881.00/7–1245: Telegram

No. 674
The Chief of the Division of African Affairs ( Villard ) to the Acting Secretary of State 1


4191. From Villard.

American delegation met with Peake and Meyrier for another informal conference.

Meyrier handed Peake a note in reply to British note of July 92 in which it was stated that proposed adjournment of conference to an indeterminate date would gravely prejudice French and Sherifian interests. It added that no question of principle could be opposed to participation in conversations either of USSR or USA as the convention of 1923 envisaged the adherence of all the powers signatories of the Act of Algeciras. Accordingly the sole difficulty would arise from one or the other of those powers considering the participation reserved to it by the 1923 statute as insufficient. French Govt proposed therefore to undertake without delay to obtain views of American and Soviet Govts and suggested July 16 as an official date for opening of conference between representatives of four powers. Should British Govt persist in thinking conference should be postponed, it would then be necessary for the French Govt to seek through diplomatic channels the views of American and Soviet Govts concerning USSR participation of [in] Tangier administration, British Govt being kept informed. Should the four powers encounter in their eventual representations at Madrid a rejection of them on [or?] dilatory maneuvers “the French Govt would envisage with a view to reaching a rapid solution either coercive action by four powers or recourse to Article 54 of convention of 1923”.

Peake stated his Govt was prepared to accept inclusion of the Russians in the discussions[,] that it had no opposition to French making a communication to that effect without delay to USSR but British Govt desired on its side to make a communication on subject to Russians at Big Three meeting in Berlin. He explained British desired at such a time to indicate to USSR certain conferences to which the British and French had not been invited in which it considered British and French participation desirable. As no communication of this character could be made until Eden had seen Churchill, the British Govt desired to postpone Tangier conference until the first week in August when discussions could be resumed with inclusion of USSR. Peake assured Meyrier there would be no discussion [Page 1005] by British with Russians at Berlin of Tangier other than question of their participation.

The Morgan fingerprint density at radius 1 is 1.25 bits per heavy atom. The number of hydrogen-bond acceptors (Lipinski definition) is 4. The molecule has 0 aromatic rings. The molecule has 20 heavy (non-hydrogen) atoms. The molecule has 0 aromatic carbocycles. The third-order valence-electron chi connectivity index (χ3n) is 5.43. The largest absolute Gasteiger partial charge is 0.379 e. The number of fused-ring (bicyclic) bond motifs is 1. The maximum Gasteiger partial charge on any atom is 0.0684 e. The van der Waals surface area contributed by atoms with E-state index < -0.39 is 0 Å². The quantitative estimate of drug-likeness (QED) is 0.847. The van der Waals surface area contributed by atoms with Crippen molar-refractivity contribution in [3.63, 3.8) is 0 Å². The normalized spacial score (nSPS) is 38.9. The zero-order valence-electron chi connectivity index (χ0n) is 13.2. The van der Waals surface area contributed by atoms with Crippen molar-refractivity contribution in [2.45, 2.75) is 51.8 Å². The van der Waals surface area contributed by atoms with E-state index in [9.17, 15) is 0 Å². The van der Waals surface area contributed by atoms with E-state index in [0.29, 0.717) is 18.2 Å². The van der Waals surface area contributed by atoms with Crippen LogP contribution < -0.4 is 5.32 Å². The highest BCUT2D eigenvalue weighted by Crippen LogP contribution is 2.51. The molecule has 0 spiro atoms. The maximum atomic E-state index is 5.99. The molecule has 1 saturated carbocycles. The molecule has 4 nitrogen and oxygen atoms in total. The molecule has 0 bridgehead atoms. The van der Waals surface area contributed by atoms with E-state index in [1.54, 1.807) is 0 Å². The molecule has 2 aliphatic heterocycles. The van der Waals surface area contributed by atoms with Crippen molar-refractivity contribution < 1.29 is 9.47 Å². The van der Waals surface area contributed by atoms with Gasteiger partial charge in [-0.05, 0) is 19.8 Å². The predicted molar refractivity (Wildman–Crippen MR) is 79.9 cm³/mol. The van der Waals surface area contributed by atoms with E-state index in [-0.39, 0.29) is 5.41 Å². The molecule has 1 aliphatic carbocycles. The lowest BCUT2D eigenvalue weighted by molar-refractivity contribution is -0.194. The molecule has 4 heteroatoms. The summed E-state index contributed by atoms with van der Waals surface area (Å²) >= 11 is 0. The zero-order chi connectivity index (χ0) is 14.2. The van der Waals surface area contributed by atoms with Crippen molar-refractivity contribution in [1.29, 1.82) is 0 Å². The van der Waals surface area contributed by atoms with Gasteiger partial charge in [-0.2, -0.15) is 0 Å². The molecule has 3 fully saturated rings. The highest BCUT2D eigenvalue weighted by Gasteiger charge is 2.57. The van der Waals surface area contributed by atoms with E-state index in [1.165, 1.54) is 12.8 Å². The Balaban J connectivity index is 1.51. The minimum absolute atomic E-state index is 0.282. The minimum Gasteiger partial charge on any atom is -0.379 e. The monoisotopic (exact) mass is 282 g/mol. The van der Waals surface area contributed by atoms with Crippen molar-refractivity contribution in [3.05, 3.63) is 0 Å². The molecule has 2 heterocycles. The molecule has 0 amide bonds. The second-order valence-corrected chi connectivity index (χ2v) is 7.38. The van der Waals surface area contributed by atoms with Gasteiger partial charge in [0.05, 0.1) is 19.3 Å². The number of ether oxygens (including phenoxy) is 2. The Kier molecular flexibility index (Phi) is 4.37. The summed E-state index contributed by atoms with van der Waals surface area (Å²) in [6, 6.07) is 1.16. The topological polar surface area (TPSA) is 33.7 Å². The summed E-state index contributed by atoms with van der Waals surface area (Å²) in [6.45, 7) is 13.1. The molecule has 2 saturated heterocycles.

Meyrier stated that if British Ambassador3 could make verbally to Bidault the assurances given him (Meyrier) by Peake, he thought the French Govt would be agreeable to postponement suggested. French Govt would then be enable[d] to make an appropriate official statement which would relieve it from the great pressure of public opinion both in France and Morocco where the demand particularly on the part of the Sultan for quick settlement was very insistent. Peake thought there would be no difficulty in this and further developments are expected today.

Peake also gave Meyrier official assurances that it was no part of British purposes to diminish prestige or authority of the Sultan of [or?] Sherifian interests in Tangier. Peake said he did not believe the British and French viewpoints were very far apart. Meyrier seemed very much encouraged and expressed a like viewpoint stating he did not anticipate any serious difficulties in the reaching of an agreement between American, French and British representatives. We all agreed that real stumbling block might arise from the as-yet-undisclosed Russian attitude toward Spanish participation in the administration.

If we can continue to make progress here as we have done by informal contact with the French and British we propose to remain in Paris for time being. If it appears that nothing can be accomplished until early in August, I would then proceed to London for talks with the Colonial Office and go from there to Morocco. Dempster might return to Tangier until August. The Dept might find (sent Dept 4191, rptd Tangier 18, London 514, Madrid 261) it desirable in that case to have Childs proceed to Washington for consultation and for him to return in time for resumption of discussions.

  1. Sent over the signature of Caffery.
  2. See document No. 672.
  3. Alfred Duff Cooper.